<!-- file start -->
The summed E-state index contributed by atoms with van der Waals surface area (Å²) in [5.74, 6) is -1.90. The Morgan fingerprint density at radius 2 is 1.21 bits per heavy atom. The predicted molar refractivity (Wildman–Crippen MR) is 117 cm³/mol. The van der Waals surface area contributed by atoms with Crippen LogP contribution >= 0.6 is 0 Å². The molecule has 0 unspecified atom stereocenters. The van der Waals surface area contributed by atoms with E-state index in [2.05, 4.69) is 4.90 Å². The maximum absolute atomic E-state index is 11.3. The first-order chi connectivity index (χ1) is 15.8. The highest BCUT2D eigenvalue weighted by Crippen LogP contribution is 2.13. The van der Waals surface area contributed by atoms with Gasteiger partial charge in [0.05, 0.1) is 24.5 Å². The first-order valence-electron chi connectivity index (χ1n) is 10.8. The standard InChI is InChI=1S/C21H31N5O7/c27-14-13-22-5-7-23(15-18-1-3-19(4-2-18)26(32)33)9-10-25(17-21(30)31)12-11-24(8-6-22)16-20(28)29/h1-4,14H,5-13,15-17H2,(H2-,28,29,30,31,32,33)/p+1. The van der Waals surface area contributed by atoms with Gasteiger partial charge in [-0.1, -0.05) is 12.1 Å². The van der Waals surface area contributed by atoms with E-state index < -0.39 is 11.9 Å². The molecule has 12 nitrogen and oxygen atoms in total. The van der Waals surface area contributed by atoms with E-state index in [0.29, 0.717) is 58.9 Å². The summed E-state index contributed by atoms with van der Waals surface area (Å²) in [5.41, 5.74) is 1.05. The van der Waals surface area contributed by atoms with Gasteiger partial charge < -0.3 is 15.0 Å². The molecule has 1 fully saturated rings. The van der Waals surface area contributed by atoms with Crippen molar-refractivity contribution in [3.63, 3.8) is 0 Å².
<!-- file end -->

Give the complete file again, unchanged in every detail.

The summed E-state index contributed by atoms with van der Waals surface area (Å²) in [5.74, 6) is -1.90. The Morgan fingerprint density at radius 2 is 1.21 bits per heavy atom. The predicted molar refractivity (Wildman–Crippen MR) is 117 cm³/mol. The van der Waals surface area contributed by atoms with Crippen LogP contribution >= 0.6 is 0 Å². The molecule has 0 unspecified atom stereocenters. The van der Waals surface area contributed by atoms with E-state index in [2.05, 4.69) is 4.90 Å². The maximum absolute atomic E-state index is 11.3. The first-order chi connectivity index (χ1) is 15.8. The highest BCUT2D eigenvalue weighted by Crippen LogP contribution is 2.13. The van der Waals surface area contributed by atoms with Gasteiger partial charge in [0.05, 0.1) is 24.5 Å². The first-order valence-electron chi connectivity index (χ1n) is 10.8. The standard InChI is InChI=1S/C21H31N5O7/c27-14-13-22-5-7-23(15-18-1-3-19(4-2-18)26(32)33)9-10-25(17-21(30)31)12-11-24(8-6-22)16-20(28)29/h1-4,14H,5-13,15-17H2,(H2-,28,29,30,31,32,33)/p+1. The van der Waals surface area contributed by atoms with Gasteiger partial charge in [-0.1, -0.05) is 12.1 Å². The van der Waals surface area contributed by atoms with E-state index < -0.39 is 11.9 Å². The molecule has 12 nitrogen and oxygen atoms in total. The van der Waals surface area contributed by atoms with E-state index in [0.29, 0.717) is 58.9 Å². The summed E-state index contributed by atoms with van der Waals surface area (Å²) in [5.41, 5.74) is 1.05. The van der Waals surface area contributed by atoms with Gasteiger partial charge < -0.3 is 15.0 Å². The molecule has 1 fully saturated rings. The van der Waals surface area contributed by atoms with Crippen molar-refractivity contribution in [3.63, 3.8) is 0 Å².